Promising writer and director Trey Edward Shults (Krisha) has crafted a thoughtful and stylish but somewhat slight addition to the psychological-horror sub-genre that explores how far people will go to protect their loved ones in an apocalyptic near-future.
Scoring big with critics, It Comes at Night has polarized moviegoers who waltz into theatres anticipating gore and emerge asking “WHAT comes at night?” Because it isn’t a typical horror film, but a series of moments in which patriarch Paul (Joel Edgerton), his wife, Sarah (Carmen Ejogo), and their teenaged son, Travis (Kelvin Harrison Jr.), deal with paranoia and isolation as a highly infectious “zombie disease” devastates the world.
WARNING: SEMI-SPOILERS BELOW.
Loss is the crux of the story, implicit in the unyielding precision with which Paul protects his family. It begins with the three at their secluded woodland home preparing to euthanize Sarah’s diseased father, who has withered to a greyish husk. With Travis’s help, Paul shoots him and then burns his body to avoid spreading the disease. Later, Sarah rebukes Paul for involving Travis in the grisly ritual — he responds that he couldn’t do it on his own. A distraught Travis promises his grandfather’s beloved dog that he’ll look after him.
“You can’t trust anyone but family,” says Paul, a former teacher. Surrounded by miles of forest, they fortify their house with gas masks, guns, electric lanterns, water filtration systems, and complex double locks. Tension pervades; in an outstanding dream sequence, a Bruegel painting segues into dark nooks and crannies and things that go bump in the night.
The boogeyman soon appears as an intruder named Will (Christopher Abbot) searching for potable water for his young wife and son. After Paul brutally interrogates him, Sarah convinces Paul to move the three into their home. Paul and Will venture into the forest to collect his family; en route, they’re attacked by two men, whom Will swears he doesn’t know.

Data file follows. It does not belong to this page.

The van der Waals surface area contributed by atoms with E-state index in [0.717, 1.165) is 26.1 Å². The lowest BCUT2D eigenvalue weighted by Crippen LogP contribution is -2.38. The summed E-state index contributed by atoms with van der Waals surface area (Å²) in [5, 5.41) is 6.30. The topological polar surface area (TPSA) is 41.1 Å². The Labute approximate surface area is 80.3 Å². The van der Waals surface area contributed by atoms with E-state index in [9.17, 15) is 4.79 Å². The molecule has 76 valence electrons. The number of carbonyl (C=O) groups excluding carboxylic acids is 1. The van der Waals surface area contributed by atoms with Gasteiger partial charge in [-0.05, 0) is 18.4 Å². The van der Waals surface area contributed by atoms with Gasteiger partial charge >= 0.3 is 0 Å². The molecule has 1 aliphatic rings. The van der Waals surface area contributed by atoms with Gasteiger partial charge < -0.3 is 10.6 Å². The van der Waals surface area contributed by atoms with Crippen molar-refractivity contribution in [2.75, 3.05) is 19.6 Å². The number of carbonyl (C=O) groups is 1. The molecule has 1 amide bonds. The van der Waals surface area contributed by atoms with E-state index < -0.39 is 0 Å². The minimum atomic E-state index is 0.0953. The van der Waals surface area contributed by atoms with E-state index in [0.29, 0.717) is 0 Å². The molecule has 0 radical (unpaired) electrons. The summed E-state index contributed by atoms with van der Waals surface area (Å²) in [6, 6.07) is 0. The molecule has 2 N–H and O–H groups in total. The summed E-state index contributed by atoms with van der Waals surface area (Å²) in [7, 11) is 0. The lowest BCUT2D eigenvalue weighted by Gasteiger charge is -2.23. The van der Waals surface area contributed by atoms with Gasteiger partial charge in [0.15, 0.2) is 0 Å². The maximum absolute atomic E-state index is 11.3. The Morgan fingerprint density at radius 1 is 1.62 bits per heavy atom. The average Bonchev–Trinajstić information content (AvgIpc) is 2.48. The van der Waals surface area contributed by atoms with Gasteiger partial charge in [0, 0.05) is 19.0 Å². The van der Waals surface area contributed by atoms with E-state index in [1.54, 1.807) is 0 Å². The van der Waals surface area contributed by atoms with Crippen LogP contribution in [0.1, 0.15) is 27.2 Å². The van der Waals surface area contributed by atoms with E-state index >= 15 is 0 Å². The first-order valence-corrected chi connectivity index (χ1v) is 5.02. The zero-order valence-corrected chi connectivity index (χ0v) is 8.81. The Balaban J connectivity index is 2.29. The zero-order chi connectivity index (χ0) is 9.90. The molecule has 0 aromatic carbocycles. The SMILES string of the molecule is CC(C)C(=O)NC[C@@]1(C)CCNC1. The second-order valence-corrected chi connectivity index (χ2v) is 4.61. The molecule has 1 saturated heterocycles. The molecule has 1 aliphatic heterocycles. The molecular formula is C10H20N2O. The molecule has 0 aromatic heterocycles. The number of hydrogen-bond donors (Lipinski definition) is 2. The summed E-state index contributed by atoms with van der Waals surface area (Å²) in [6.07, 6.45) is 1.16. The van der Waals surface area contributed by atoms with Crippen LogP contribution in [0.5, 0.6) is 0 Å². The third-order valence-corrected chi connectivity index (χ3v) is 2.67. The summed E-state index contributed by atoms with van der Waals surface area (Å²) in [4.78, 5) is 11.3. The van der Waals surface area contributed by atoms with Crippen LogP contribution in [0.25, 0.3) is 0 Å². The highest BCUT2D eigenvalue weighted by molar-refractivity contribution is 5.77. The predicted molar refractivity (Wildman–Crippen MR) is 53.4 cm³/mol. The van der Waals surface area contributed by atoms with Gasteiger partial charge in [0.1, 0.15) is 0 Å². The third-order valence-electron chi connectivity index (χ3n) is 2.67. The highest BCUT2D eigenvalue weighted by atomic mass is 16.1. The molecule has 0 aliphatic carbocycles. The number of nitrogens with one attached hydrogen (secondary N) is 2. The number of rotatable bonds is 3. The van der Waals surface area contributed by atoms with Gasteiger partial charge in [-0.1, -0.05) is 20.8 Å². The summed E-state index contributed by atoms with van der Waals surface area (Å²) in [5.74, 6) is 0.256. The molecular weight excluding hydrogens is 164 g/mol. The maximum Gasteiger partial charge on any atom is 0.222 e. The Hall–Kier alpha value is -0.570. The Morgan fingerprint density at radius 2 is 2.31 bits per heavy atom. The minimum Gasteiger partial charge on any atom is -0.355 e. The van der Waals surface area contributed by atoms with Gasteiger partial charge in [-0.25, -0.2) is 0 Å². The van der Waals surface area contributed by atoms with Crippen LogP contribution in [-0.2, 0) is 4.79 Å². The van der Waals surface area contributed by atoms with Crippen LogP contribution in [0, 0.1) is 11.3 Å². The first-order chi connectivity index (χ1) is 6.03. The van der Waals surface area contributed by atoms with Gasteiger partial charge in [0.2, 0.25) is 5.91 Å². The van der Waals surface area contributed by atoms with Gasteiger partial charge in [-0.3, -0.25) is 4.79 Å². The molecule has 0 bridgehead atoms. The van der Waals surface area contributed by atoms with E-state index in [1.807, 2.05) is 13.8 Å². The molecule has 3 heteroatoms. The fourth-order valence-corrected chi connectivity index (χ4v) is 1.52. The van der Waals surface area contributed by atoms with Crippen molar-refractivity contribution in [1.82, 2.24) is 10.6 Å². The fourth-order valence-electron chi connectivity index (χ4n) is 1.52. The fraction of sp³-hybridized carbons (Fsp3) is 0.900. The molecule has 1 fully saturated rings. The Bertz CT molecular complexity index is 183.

To Will’s shock, Paul kills them without hesitation. They return to the house with Will’s wife, Kim (Riley Keough), and toddler. For a time, the younger, hipper family folds into the household’s routine of chores and communal meals. Will forms a tentative friendship with Travis and teaches him to chop wood, and the latter develops a crush on Kim. But Travis experiences increasingly bad dreams. His dog disappears in the forest, triggering events that heighten the two families’ wariness of each other … and end in tragic violence.
With its haunting sound design and claustrophobic chiaroscuro lensing, the film efficiently communicates how fear makes ordinary people do very bad things. The acting is solid across the board; bearded and in rough clothing, Joel Edgerton as Paul is a truculent presence motivated by love for his family. Kim and Sarah are more loosely sketched, though Sarah calls the shots at times and subverts stereotypical gender roles. The film’s diverse cast is an added boon; Sarah and Travis are visible minority characters who aren’t treated as “others.” As Travis, Kelvin Harrison Jr., gives a finely tuned performance as he grapples with obeying his parents and being his own person.
But the story’s framework is a major issue. Later events are tenuously threaded and build to an ambiguous, anti-climactic ending that doesn’t quite pay off, though the film is a refreshing change from the traditional three-act stories dominating North American cinema. Clearly, Shults wants viewers to interpret the film as they see fit. But red herrings and apparent plot holes weaken its main thrust.
All in all–definitely worth watching. I give it 7 out of 10 diseased corpses.